Casey Powell is a young teenage girl who is secretly suffering from anorexia nervosa, a mental and physical illness of deliberately starving herself or self-induced vomiting, because of her... See full summary »
Eva Marie Saint,
Jennifer Jason Leigh
Dawn Cottrell (Peterson) seems like a typical sixteen-year-old girl, but she has a very dangerous secret. Unable to express her true feelings, whenever Dawn is upset she grabs a knife and cuts herself.
After a blurred trauma over the summer, Melinda enters high school a selective mute. Struggling with school, friends, and family, she tells the dark tale of her experiences, and why she has chosen not to speak.
Dancing is truly considered the nicest art of self expression, aside from music, theater, and painting. But those disciplines cannot rival what dancers often painstakingly do for their art. This movie portrays what happens when intensity goes too far.
18-year old Alyssa Lennox (Kimberly McCullough) was accepted into the Metropolitan Ballet Company in New York City, and moves into the dormatories. The letter she received upon her acceptance says explicitly that they recommended she lose 5 pounds. For the already-skinny Alyssa, losing the weight is no problem--until it becomes addictive. Her weight plummets, and the word anorexia is thrown in her face.
This is truly a disturbing story of pushing yourself to the limit. I was a dancer for fourteen years at local dance schools (from 1987 to 2001, from age 4 to age 18), and studied Ballet and Jazz. I never made it to an advanced level, but I noticed that many of the girls who did pushed themselves hard, but I'm not sure if any of them dieted. They all looked seemingly okay to me, although several of them liked excess (drinking and smoking), and this was in high school. But, I noticed in the one college dance class I took, the girls were skinnier and more intense. I heard stories of asprin addiction. The fact that these girls did not have much free time scared me away from dancing again, besides the teacher who turned me off from it. I'm a Communications major for that reason.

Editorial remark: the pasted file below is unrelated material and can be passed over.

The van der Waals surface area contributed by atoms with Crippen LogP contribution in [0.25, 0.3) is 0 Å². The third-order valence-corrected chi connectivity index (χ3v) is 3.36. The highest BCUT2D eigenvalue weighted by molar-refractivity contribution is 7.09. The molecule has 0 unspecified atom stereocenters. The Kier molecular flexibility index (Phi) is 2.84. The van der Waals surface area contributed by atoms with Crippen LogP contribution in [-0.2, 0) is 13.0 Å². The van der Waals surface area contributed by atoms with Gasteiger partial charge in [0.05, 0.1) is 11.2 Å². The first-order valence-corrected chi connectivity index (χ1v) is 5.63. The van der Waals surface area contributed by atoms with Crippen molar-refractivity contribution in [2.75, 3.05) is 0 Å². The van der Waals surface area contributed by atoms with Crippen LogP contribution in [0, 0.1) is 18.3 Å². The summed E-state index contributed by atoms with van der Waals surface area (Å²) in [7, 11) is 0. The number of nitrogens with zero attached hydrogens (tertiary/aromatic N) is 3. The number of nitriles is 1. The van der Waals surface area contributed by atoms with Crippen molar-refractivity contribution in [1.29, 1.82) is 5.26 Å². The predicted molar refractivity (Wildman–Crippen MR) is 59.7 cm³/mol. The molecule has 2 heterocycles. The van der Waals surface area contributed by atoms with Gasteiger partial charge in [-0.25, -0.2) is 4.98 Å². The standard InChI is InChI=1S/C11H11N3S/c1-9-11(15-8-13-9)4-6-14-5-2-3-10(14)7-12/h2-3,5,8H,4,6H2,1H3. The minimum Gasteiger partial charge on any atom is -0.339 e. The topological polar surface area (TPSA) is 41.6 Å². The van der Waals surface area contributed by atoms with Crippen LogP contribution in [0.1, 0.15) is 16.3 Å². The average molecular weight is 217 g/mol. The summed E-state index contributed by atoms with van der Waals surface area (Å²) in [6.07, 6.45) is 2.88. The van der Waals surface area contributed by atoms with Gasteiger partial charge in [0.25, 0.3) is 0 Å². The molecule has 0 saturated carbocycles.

I'm not saying I'm built like a dancer (I'm 5'4", about 125-130 lbs., built slimly but have wider hips than most dancers), but I loved dancing and never would have done what Alyssa did to lose the weight. When my weight hit 135 lbs. two years ago, I worked out and danced and ate right, and my weight dropped SAFELY to 125 lbs. The idea that stuff like this can go on behind closed doors is what truly gauls me. It's hard enough to succeed in dance--it's another thing to pressure someone to lose weight so they'll be perfect. And it wasn't even the parents (thankfully) that did it, but it still disturbs me that a prestigious school would pressure their dancers. Obviously, their skill got them there, and if their weight was never a problem, then leave them along. Some of the most graceful dancers I've seen were slightly overweight.
The acting in this film was good, and I was shocked to see that Rick Springfield, Mr. "Jessie's Girl" himself was playing Alyssa's father. Kimberly McCullough turned in a stellar, solid performance as Alyssa, but seriously, give the girl some food--PLEASE!!!! The mother in the movie was much like my mom when I was dancing--protective but not overbearing. She was a great "stage mom," but didn't push me to be perfect. Because of that, I think I know why I enjoyed dancing so much when I was learning it, and actually was pretty good.
This is a good movie to see if you dance, because it shows what no one should EVER have to go through to be a perfect dancer. Perfection is learning the steps--NOT dieting yourself into emaciation. I think dancers--especially college dancers--should see this movie--it might teach a valuable lesson in how fall you should go when persuing what you love.
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